PAM PLDAP - Building and Configuration
In time, pldap will be compiled and tested against a number of different LDAP servers and operating systems. Currently, the module has only been tested against OpenLDAP in the Linux PAM subsystem. The module has been run within Debian (Sarge) and Redhat Fedora Core 3.
Once you have downloaded the pldap bundle, building is a standard configure/make/make install process. Currently the only pldap specific options to configure is --with-openldap=^lt;dir>, which defines the installation directory for OpenLDAP. You will need to ensure your install prefix (--prefix\) is set correctly for the OS.
How you configure PAM will depend on your system. PAM files are generally held in /etc/pam.d/, with one file per service that will use PAM (e.g. /etc/pam.d/ssh for the ssh service). Some linux distributions (such as Debian and Redhat) have created common configuration files that other service files can reference, and you can define your pldap configuration options there.
For each element of PAM (Authentication/Authorisation/Session Management/Password Change) that you want to use PLDAP for, you will need to add the appropriate entry in the appropriate configuration file. For example, if you have a configuration for service "myservice", then the file might be configured as :
# For Authentication, using pldap and fallback to /etc/passwd auth sufficient pam_pldap.so tls userdn=uid=%s,ou=People,dc=wingsofhermes,dc=org auth required pam_unix.so use_first_pass # For Authorisation account sufficient pam_pldap.so group_filter=(&(cn=permitted_users) (uniqueMember=%s,ou=People,dc=wingsofhermes,dc=org)) base=dc=wingsofhermes,dc=org account required pam_unix.so # For Session Management session sufficient pam_pldap.so session required pam_unix.so # For Password Management account sufficient pam_pldap.so userdn=uid=%s,ou=People,dc=wingsofhermes,dc=org account required pam_unix.so md5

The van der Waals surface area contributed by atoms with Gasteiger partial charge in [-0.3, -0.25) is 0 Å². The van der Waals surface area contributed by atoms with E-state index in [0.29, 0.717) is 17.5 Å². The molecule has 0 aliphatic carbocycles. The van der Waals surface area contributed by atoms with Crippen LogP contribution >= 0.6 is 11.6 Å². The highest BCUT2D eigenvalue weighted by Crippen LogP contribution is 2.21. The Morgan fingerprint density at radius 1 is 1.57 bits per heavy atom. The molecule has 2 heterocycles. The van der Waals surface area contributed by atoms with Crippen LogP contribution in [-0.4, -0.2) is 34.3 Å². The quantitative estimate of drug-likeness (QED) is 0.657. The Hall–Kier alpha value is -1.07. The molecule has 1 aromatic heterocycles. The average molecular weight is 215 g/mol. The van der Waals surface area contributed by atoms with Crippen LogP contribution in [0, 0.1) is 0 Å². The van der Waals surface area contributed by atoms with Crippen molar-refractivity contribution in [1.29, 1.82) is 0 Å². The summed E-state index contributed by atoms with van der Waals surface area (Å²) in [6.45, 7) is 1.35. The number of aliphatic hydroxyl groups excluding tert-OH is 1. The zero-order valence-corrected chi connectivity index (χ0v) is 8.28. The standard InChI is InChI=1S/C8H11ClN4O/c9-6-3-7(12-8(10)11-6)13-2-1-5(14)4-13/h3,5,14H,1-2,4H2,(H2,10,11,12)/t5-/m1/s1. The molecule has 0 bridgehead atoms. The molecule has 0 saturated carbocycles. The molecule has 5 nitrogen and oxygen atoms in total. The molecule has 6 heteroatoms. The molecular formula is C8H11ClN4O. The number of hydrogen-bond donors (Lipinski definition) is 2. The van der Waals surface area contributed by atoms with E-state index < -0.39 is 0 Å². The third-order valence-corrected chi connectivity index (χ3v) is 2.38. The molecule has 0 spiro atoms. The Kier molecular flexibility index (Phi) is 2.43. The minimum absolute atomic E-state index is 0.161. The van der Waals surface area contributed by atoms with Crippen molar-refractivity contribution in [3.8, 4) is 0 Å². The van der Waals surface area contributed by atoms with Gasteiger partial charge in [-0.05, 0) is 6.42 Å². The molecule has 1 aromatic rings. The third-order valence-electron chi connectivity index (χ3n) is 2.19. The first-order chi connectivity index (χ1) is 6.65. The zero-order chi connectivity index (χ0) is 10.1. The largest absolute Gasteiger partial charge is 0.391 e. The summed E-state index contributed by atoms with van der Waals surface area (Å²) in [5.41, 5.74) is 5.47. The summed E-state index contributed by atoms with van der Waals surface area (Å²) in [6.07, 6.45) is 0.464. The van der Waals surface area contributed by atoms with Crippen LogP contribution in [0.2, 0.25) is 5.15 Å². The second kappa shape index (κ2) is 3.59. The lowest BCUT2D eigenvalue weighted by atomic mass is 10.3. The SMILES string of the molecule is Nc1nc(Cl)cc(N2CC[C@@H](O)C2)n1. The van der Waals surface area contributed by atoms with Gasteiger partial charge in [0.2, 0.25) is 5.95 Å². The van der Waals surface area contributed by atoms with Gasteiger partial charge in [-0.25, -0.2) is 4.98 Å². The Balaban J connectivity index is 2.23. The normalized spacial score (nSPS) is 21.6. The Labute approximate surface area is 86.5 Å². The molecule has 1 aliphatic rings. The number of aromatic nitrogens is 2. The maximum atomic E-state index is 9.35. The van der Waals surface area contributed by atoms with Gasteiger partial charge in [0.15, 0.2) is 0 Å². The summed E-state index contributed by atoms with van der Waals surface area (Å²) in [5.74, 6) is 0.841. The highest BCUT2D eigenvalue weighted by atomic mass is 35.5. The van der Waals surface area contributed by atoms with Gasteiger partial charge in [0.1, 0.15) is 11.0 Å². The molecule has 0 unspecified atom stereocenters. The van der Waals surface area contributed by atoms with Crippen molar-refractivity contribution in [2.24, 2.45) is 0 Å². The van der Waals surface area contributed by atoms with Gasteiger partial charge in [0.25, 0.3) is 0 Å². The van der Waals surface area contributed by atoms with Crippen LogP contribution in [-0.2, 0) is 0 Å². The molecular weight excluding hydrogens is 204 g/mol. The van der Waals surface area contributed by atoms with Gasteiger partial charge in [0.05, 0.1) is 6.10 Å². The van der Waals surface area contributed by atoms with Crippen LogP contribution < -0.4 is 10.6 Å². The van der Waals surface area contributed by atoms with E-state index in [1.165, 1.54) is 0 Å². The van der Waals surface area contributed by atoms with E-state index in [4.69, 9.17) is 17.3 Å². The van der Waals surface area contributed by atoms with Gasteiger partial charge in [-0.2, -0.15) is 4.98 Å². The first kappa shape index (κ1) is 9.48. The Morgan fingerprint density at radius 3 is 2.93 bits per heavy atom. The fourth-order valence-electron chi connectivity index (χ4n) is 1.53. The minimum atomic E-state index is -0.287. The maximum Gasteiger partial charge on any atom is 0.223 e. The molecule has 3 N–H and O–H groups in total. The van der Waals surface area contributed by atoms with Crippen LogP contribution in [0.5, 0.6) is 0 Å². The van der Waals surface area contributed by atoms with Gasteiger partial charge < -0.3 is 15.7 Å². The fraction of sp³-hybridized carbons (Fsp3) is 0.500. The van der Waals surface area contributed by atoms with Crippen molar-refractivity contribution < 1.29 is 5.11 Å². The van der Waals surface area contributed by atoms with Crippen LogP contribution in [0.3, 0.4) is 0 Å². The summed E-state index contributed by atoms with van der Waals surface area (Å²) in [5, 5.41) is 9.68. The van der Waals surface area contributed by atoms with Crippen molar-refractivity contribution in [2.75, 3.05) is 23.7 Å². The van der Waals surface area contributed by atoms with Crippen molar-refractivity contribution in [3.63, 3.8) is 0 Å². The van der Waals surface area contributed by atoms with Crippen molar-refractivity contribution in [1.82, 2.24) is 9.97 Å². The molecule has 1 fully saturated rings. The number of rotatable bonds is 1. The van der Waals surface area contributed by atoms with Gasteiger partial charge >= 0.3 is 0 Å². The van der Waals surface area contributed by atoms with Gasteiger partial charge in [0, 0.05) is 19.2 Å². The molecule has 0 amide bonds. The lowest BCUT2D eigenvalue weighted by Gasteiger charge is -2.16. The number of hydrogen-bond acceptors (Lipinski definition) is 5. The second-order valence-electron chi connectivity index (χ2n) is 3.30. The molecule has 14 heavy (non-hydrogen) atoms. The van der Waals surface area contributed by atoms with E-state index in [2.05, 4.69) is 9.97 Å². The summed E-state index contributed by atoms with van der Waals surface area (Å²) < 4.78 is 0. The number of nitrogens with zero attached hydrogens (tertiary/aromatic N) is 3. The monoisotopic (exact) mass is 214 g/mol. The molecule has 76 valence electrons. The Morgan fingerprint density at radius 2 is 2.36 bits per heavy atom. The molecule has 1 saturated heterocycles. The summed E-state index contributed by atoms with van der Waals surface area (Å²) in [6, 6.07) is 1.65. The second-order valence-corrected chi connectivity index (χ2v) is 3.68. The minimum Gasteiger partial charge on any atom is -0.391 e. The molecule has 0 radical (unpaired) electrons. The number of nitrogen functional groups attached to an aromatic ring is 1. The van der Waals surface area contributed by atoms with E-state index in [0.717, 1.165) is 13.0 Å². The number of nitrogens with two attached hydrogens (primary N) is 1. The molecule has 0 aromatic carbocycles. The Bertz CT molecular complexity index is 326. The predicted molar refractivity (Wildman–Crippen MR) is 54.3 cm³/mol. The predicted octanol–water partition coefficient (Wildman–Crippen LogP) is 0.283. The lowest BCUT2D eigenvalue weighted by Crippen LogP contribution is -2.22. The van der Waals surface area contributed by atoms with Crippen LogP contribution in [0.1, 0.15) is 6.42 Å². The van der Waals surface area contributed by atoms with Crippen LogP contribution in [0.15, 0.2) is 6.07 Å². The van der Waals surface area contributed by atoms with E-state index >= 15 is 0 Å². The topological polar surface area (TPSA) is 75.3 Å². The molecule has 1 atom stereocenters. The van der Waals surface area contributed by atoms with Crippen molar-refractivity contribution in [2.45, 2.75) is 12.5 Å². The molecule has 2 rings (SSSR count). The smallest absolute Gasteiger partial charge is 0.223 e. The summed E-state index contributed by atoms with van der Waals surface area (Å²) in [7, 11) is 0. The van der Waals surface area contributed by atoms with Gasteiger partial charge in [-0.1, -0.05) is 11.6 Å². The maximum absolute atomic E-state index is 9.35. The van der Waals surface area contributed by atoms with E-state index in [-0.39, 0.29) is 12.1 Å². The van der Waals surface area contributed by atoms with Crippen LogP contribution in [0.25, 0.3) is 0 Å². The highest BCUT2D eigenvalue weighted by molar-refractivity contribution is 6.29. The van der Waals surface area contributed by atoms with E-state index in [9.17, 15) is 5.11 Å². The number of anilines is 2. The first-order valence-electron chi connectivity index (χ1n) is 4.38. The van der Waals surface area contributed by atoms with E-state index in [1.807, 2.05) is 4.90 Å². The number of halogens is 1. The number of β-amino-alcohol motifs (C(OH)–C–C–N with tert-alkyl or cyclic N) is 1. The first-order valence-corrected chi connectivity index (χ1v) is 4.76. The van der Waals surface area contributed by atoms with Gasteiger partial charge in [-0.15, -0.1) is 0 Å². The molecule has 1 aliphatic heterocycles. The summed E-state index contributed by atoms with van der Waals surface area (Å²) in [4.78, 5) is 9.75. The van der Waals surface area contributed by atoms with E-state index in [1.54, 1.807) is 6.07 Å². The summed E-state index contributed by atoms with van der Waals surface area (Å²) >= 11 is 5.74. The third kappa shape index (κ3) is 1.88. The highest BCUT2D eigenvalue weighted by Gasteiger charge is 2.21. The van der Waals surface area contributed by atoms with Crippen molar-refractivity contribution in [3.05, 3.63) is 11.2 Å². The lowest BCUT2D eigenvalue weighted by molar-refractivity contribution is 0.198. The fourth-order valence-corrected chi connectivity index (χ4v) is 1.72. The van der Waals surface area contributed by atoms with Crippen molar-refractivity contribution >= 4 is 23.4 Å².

There are a number of options available to the pam_pldap.so module. They can be used (without error) for any of the calls to pam_pldap, but they are not always applicable. In addition, options "carry". For example, if you have used pam_pldap for both authentication and authorisation within SSH, an initial logon will first call the authentication processes and then authorisation. Any arguments that you used for the authentication call (such as tls) will also be used for the authorisation call.
The pam_pldap.so options are as follows :
|host=<server name or IP>||auth
|Defines the server on which the LDAP server resides. This is only needed if the client libraries cannot find the info via the system configuration files (e.g ldap.conf for the OpenLDAP client libraries).|
|Activates TLS (Transport Layer Security) for this session.
Options for TLS must be set in your ldap.conf file so that
the OpenLDAP client libraries will read the correct certificate
and use the appropriate cipher specs.
Note This is currently only supported for the OpenLDAP client libraries. Support for SSL/TLS is not yet configured in for the Solaris LDAP libraries.
|Tells pldap what the base should be for any searches
that it needs to perform.
For example :
|Tells pldap how to map a unix userid (e.g. "fred") to
a Distinguished Name (e.g. uid=fred,dc=wings,dc=org).
Any occurences of %u are replaced by the userid, so for the example used, the option would be :
This option provides a search filter that pldap should use
to determine whether the user is permitted to access this
system. As with userdn any occurrences of
%u are replaced with the user's id.
When attempting to authorise, pldap will first check any shadow information. If this is OK, pldap will then look to see if this option has been defined. If it has, pldap will parse the format string, replacing any occurences of %u with the userid. Finally, pldap will search the directory, using the string determined in the previous steps as the search filter. (The base can be set using the base option.)
If the search returns any results, the user is considered to be authorised.
This is a fairly powerful mechanism. It allows the system administrator to search multiple groups, with different member attributes to determine whether a user is permitted to access the system.
An example of this option, where a user must be a member of the POSIX group permitted would be :
|A standard PAM option that activates debugging output from the module. All debugging messages will be sent to the syslog service.|
|use_first_pass||auth||A standard PAM option that requests the module first check a password that might have been entered by a module further up the PAM stack.|
|md5||auth||Requires new passwords be stored in the directory using the crypt MD5 format.|